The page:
Soldiers operate under the governing authorities, and as such, they are God’s servants carrying out God’s wrath on the wrongdoer (Romans 13:4).
It’s good to note that when soldiers came to John the Baptizer asking what they should do to avoid the judgment of God, he doesn’t say, “Give up your work as soldier” but rather “Do not extort money from anyone by threats or by false accusation, and be content with your wages” (Luke 3:14).
Like all God-pleasing vocations, soldiers are expected to execute their work virtuously on and off the battlefield.
Gibson, who directed films like “Braveheart” (1995) and “Apocalypto” (2006), is no stranger to war films. While the first half of the film includes Doss’ romance with a young nurse named Dorothy (Teresa Palmer), the latter half is set on the battlefield, where Gibson pulls no punches, especially in the film’s first battle scene, which is particularly jarring and gory. This makes “Hacksaw Ridge” as sour as it is sweet.
Doss’ optimism and faith are sent through the meat grinder of combat and they come out strengthened, not crushed.
Gibson sets the stage for this crucible of faith by beginning the film with a voice-over of Doss on the battlefield reciting Isaiah 40:30-31: “Even youths shall faint and be weary, and young men shall fall exhausted; but they who wait for the Lord shall renew their strength; they shall mount up with wings like eagles; they shall run and not be weary; they shall walk and not faint.”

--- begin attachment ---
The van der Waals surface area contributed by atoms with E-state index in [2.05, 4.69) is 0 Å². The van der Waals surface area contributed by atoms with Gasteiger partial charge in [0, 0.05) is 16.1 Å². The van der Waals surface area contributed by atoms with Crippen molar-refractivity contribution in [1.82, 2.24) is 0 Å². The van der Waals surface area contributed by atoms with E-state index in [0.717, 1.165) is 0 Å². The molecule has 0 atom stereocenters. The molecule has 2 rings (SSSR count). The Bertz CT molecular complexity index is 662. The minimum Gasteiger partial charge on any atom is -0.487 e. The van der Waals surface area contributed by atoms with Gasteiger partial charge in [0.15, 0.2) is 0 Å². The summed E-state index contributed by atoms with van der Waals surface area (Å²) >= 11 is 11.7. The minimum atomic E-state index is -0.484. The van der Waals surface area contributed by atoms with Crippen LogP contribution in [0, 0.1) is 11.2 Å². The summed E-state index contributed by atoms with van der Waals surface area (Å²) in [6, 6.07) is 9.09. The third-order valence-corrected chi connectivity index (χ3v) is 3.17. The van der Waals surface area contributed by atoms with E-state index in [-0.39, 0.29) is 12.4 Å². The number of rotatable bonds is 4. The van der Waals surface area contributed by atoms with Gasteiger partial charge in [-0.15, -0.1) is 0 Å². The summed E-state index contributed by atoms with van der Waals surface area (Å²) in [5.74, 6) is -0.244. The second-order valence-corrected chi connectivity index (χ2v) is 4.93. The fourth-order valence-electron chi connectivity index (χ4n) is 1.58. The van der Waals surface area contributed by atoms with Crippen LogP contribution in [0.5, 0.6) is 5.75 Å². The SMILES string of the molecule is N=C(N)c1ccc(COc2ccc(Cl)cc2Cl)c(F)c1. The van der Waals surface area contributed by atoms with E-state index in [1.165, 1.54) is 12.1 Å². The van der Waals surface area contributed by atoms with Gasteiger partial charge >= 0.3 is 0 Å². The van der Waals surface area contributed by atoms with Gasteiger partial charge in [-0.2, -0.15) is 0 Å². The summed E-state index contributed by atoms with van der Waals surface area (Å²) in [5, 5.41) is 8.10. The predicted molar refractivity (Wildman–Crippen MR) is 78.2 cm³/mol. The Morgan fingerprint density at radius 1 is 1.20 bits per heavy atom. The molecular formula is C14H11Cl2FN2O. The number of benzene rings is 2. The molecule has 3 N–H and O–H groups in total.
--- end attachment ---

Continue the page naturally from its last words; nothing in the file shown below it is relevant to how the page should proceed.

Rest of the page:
Doss is shown as a man who reads Scripture, and he keeps a small Bible with him — even on the battlefield. He also is depicted as a man who prays. His prayer life is rich and to the point.
When finding himself alone on the escarpment after the rest of the American army had retreated, Doss continues rescuing wounded men from the battlefield, lowering them down one by one, praying, “Lord, help me get one more.”
By the end of the night he’d saved 75 men — daring work that gains him the respect of his fellow soldiers.
With “Hacksaw Ridge,” Gibson seems to be redeeming himself within the Hollywood system, which bodes well for future projects like his rumored sequel to “The Passion of the Christ” (2004).
Garfield’s strong performance as Private Doss is also a welcome surprise as he stars in the upcoming Martin Scorsese film “Silence” (2016), where he plays a Jesuit priest working as a missionary in 17th century feudal Japan amidst persecution.
“Hacksaw Ridge” is not for everyone. The gory battle scenes justify the film’s R rating.
However, this film takes Christian faith seriously and encourages viewers toward virtuous and ethical living within their vocations. By valuing conviction, the film could challenge reflective viewers to think about whether their personal convictions in life are defensible.
Christian viewers also might want to think about that, based on the whole counsel of the Word of God.
When it comes to Christian faith in the midst of war, “Hacksaw Ridge” easily takes its place alongside recent films like “Fury” (2014) and “Unbroken” (2014).
The Rev. Ted Giese (email@example.com) is pastor of Mount Olive Lutheran Church, Regina, Saskatchewan, Canada; a contributor to the Canadian Lutheran, Reporter Online and KFUO.org; and movie reviewer for the “Issues, Etc.” radio program. Follow Pastor Giese on Twitter @RevTedGiese.
Posted December 2, 2016